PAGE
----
As Avatar continues to set box office records worldwide, the chorus of criticism also continues to grow and the latest rap that seems to be gaining traction is the notion that Avatar is “racist” because it takes a “white messiah” in the form of Jake Sully to rally the Na’Vi and defeat Colonel Quatrich and the mercenary Army. Dan Koeisch at MovieViral sums it up thusly:
The detractors say that the Na’vi are portrayed as helpless, dumb, religious folks who need a white male savior to rescue them. Again, this is a very common theme in movies for decades (Pocahontas, The Last Samurai, and Dances with Wolves are given as prime examples), and a stereotype racial activists have been fighting against for just as long. What makes this argument stronger is that the main Na’vi actors (including Zoe Saldana and Laz Alsono) are black. Many are arguing that someone should make a movie where the natives/minorities can actually save themselves without the white man.
What does Cameron have to say about all of this? Here’s his quote in the Telegraph.
Cameron strongly denied any racist intent. He said that his film “asks us to open our eyes and truly see others, respecting them even though they are different, in the hope that we may find a way to prevent conflict and live more harmoniously on this world. I hardly think that is a racist message.”
I think Cameron’s response is reasonable, but let’s look at the question a bit more deeply. I think the people that are criticising this are doing so without any acknowlegment of the economics of the situation. One of the basic things any film-maker (and particularly one who is spending hundreds of millions of dollars to make his film) must do is create a protagonist with whom the audience can identify and for whom they will root. Cameron is hardly alone in coming to the conclusion that the way to do this is to have the protagonist come from a culture that is familiar and hence a ‘comfortable fit’ to viewing audience. Could he have chosen a ‘natural’ Na’Vi as the protagonist? As a creative choice — yes. As a practical economic choice, probably not. Consider, for example, Apocalypto, Mel Gibson’s well-made and exciting film about Jaguar Paw, a ‘noble savage’ from a culture that resembles the Na’Vi, who is captured by Mayans. That film was considered succsessful, but its global box office total of $120m falls far short of where Cameron needed to land with Avatar. Cameron, more than any other film-maker because of the amount of money being invested in his film, had to play it safe and make a shrewd calculation about how to create a protagonist that could reliably be counted on to resonate very, very widely. Viewed from an economic perspective–he clearly succeeded.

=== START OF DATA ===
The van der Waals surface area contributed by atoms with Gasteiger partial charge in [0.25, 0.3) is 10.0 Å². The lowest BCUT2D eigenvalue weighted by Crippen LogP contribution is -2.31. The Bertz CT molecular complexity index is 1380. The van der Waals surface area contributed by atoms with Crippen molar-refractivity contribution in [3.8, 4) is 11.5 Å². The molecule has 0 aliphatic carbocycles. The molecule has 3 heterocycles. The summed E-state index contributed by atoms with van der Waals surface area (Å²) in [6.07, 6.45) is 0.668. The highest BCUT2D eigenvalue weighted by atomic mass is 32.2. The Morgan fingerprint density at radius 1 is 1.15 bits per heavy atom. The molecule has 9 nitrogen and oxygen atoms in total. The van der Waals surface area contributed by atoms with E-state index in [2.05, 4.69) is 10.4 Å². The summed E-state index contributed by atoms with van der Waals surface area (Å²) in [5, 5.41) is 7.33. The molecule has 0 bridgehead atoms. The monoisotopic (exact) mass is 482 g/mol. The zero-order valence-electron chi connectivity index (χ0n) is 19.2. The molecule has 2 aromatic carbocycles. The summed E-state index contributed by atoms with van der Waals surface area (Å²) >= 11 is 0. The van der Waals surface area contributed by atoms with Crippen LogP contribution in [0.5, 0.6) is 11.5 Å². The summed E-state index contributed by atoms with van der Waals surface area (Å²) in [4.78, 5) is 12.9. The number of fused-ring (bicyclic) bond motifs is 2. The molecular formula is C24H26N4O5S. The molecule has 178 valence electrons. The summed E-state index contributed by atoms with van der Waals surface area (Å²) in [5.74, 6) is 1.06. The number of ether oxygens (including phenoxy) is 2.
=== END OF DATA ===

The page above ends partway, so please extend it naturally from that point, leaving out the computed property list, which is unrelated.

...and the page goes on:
But beyond that, I think the argument misses some of the fundamental aspects of the story. One of these is that it is not the fact that Jake is somehow superior to the Na’Vi that allows him to rally them. It is that, as a human, he understands the enemy in a way that they can’t. Does that make him ‘better’ or more capable than the Na’Vi? I don’t think so. He just possesses specialized knowledge.
Also, the movie makes the point that Jake, for all his knowledge of the enemy, can’t lead them to victory. The battle is lost, until Eywa, the pantheistic deity of the Na’Vi, intervenes as a classic Deus Ex Machina and sends in reinforcements in the form of all the wild creatures of Pandora. In other words it takes the Pandoran version of Mother Earth to make the difference.
Another thought that occurs is that Jake shows no desire at all to be a ‘leader’ of the Na’Vi. He seems completely happy just to be accepted as one of them, and he seems respectful of their culture and not interested in altering it. If there’s anything in the storyline it is the corporation’s efforts to introduce human culture and technology (the school, the medicine) — an effort which the Na’Vi reject. Jake doesn’t do any of this, and it is only when the Na’Vi are attached that his specialized knowledge thrusts him into a position of importance.
And finally — come on, any serious look at this has to make the acknowledgment that the filmmaker is clearly highly critical of the white culture that he is accused of promoting with the supposedly racist theme. Jake isn’t a proponent of the white culture, he’s a victim of it. To be the kind of “white messiah” the critics are talking about, he would have to be a proponent for the technology and world view that he battles against. He’s not that at all. He buys into the Na’Vi culture and there is no sense that he’s out to “improve”it by the introduction of anything human.